Nothing compares to watching the final episode of Japanese TV drama Joou no Kyoushitsu, literally "The Queen's Classroom", after working through the weekend. This thought-provoking and heart-warming TV drama yet again proves the unchallenged leadership of Japanese pop culture in Asia, which, in my opinion, is likely to maintain in the next five years.
Not surprisingly, the "devil" teacher Maya Akutsu portrayed by the irresistibly cool Yuki Amami has stirred up quite a bit of criticism in Hong Kong, where many parents and teachers find the TV drama really embarrassingly truthful in hitting out at their darkest corners. Teachers complained that their professional image and integrity were damaged. Some even went that far to ask for a halt of the show. Parents also complained that their children are so intimidated by the "devil" teacher on television that they are reluctant to go to school. Their children are said to be crying loud whenever they saw Yuki Amami appearing in black from head to toe. Most probably under the pressure of parents and teachers, an Education and Manpower Bureau spokesperson said in early August (when only two out of 11 episodes of the drama were aired) that parental guidance is recommended for this drama.
What a bitter showcase of ignorance and selfishness among Hong Kong parents and teachers it is, although few have recognised this long before they are expected to. Those parents and teachers who lashed out at the drama are exactly the target of harsh criticisms of the drama. Essentially it is this group of parents and teachers who have spoilt their children, who have made their children incapable of doing anything but complaining for discomfort and difficulties. Isn't it ridiculous to any sensible person that children are afraid of going to school after watching something on television? Isn't it obvious that parents, like those in the drama, are providing their children with unnecessary protection that eventually deprives them of the opportunity of becoming independent people with a reasonable level of survival capabilities? Isn't it absurd to accuse someone of damaging a profession's image when actually the drama's criticisms are targeting those who fail to do their job properly? Is there any reason why the teachers' union leaders broaden the issue to become something for the entire profession? Does it imply that the drama's criticisms have hit out at something in them?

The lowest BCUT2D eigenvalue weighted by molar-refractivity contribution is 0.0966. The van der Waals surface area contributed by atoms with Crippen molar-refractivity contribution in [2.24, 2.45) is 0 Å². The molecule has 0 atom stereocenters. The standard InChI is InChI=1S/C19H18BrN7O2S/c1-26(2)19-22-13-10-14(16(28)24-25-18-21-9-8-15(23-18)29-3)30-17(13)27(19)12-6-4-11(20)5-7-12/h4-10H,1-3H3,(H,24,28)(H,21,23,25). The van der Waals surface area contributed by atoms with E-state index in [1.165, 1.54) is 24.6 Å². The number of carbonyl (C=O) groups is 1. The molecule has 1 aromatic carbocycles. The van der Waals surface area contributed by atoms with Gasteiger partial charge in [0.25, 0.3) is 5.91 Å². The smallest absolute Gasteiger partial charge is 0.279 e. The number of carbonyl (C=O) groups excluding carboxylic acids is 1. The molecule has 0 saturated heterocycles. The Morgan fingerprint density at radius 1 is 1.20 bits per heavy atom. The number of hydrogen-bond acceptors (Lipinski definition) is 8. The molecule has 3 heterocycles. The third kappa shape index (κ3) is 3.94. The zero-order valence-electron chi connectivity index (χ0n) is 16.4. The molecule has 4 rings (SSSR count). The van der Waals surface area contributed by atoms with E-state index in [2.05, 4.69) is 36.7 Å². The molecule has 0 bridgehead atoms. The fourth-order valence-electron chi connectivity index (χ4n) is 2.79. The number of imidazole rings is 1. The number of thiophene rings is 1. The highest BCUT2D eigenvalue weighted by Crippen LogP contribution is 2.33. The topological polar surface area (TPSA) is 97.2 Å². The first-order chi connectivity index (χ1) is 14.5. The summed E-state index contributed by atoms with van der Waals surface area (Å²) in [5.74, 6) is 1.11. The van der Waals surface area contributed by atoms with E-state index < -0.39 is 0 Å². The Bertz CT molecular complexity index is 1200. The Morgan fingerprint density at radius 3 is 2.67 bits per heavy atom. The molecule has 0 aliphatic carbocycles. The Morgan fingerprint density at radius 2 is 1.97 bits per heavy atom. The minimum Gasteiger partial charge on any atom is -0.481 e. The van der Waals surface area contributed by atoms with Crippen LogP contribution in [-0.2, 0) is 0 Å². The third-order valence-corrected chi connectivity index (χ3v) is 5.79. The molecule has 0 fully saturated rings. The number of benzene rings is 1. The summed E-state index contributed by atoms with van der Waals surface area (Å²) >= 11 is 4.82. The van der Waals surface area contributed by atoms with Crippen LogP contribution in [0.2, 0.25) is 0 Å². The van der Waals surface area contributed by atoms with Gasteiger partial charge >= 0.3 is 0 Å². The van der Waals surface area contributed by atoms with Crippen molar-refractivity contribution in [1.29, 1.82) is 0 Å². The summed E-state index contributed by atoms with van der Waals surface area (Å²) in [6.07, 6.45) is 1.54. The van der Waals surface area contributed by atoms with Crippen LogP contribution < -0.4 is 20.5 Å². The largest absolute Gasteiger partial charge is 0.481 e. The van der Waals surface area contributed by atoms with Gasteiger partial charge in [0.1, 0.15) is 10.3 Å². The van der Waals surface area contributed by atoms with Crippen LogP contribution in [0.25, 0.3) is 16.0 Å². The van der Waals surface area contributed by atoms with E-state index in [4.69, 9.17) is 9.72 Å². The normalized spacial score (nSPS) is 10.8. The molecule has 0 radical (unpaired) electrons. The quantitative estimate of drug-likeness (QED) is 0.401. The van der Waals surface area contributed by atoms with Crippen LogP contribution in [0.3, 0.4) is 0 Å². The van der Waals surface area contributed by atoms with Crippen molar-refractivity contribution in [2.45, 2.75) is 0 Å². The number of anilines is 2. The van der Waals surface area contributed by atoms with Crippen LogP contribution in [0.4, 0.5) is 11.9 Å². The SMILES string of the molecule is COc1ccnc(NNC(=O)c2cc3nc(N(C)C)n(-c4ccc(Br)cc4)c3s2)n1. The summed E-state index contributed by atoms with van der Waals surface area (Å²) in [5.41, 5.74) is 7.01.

However, for those who are neither parents nor teachers like me, I find it extremely thought-provoking and exciting to see that how the hypocrisy and selfishness of parents, teachers and the whole adult world is scorned with Maya Akutsu's cold and contemptuous remarks.
Rhetoric blaming the younger generations of not being as smart, strong and capable as their predecessors has become very common these days. But few adults do reflect on how this world has been shaped to become as it is. Many tycoons and billionaires born before or during the post-Second World War baby boom often encourage the youth to work harder to succeed. But they have turned a blind eye to the fact that the community has become so much different that their dictum of hard work no longer works, or at least not as effective as it used to be. At a time when society is fully or even excessively institutionalised, unbreakable monopolies are everywhere and thus creativity and innovation is subtly suppressed, what can you expect from the future generations?
What Maya Akutsu advocates in the drama is nothing but the old wisdom of building strength through hardship and suffering. As one of the characters aptly puts, Akutsu becomes a devil teacher to train up her students so that they are better prepared for the challenges in future, rather than allowing them indulge in the greenhouse created by their parents and other teachers who believe that children should stay away from anything dangerous and contaminating. Those who always stay in a virus-free environment are more likely to get sick when exposed to polluted air because of poor immunity and adaptability. It is just as simple as that.